Exposing the G-quadruplex to electric fields: the role played by telomeres in the propagation of DNA errors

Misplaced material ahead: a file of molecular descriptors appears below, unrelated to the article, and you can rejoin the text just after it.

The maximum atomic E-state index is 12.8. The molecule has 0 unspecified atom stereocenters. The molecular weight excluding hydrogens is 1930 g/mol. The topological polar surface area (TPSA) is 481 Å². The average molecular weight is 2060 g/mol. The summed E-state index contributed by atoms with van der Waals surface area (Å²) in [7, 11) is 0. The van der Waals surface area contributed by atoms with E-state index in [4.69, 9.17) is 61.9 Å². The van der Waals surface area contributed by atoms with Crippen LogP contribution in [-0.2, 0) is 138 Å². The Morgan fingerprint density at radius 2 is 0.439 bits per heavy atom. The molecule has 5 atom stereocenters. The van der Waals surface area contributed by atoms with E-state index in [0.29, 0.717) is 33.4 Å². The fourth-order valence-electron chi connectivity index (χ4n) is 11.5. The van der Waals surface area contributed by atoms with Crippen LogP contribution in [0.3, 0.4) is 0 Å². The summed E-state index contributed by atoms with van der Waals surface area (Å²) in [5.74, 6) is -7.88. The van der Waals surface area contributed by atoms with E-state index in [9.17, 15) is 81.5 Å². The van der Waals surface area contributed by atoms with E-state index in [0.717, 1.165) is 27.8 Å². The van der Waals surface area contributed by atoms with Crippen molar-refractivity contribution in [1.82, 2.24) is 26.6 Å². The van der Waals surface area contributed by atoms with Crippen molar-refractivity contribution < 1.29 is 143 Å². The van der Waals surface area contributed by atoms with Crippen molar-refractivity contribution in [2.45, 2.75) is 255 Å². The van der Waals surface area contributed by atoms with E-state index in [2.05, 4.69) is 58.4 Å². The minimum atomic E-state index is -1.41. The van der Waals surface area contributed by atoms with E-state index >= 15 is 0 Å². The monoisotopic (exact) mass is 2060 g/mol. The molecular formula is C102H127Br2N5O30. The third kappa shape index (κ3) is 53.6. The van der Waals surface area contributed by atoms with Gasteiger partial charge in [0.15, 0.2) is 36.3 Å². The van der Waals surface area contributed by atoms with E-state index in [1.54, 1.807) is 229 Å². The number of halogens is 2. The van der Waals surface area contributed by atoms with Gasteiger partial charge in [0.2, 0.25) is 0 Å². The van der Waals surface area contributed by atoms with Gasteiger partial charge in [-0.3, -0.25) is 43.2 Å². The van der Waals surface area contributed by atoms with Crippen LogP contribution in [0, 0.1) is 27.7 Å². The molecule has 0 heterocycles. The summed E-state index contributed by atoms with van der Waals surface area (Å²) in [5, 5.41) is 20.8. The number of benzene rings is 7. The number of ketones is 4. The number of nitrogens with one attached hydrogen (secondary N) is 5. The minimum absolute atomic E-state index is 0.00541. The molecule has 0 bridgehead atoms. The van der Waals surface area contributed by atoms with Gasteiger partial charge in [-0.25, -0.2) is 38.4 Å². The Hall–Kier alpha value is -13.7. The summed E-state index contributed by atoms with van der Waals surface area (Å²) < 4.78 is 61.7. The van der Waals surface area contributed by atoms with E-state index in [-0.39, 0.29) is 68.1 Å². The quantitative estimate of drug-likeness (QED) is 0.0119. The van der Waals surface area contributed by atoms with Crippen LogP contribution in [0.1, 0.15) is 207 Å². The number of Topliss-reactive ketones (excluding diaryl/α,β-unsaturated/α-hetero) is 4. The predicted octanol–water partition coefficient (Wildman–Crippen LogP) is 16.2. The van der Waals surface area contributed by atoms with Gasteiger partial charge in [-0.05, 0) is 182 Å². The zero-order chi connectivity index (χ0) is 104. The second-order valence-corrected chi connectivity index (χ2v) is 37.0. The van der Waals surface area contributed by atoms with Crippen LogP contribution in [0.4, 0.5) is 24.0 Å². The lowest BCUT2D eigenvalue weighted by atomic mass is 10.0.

To protect their core machinery from the attack of exogenous agents, cells locate DNA in their nucleus. Nevertheless, some reactive chemical species and physical agents might reach DNA and alter its natural double helix structure. For instance, pulsed electric fields can be used to selectively rewrite the stored genetic information. However, for such modification to be effective, one needs, as a prerequisite, that the replication mechanism is not stopped by the field, so that the changes propagate over the following generations. Here, we use theoretical calculations to demonstrate that while such fields lead to permanent noncanonical Watson–Crick guanine–cytosine (GC) base pairs, the G-quadruplex motifs present in telomeres can more effectively preserve their native forms. Indeed, G-quadruplexes “resist” the perturbations induced by field strengths going up to 60 × 10−4 a.u., a figure constituting the upper limit before the complete destruction of the double helix architecture. Since the induced errors in the DNA base pairs are not transcribed into the telomeres, electric fields can indeed be used as a source of selective mutations in the genetic code.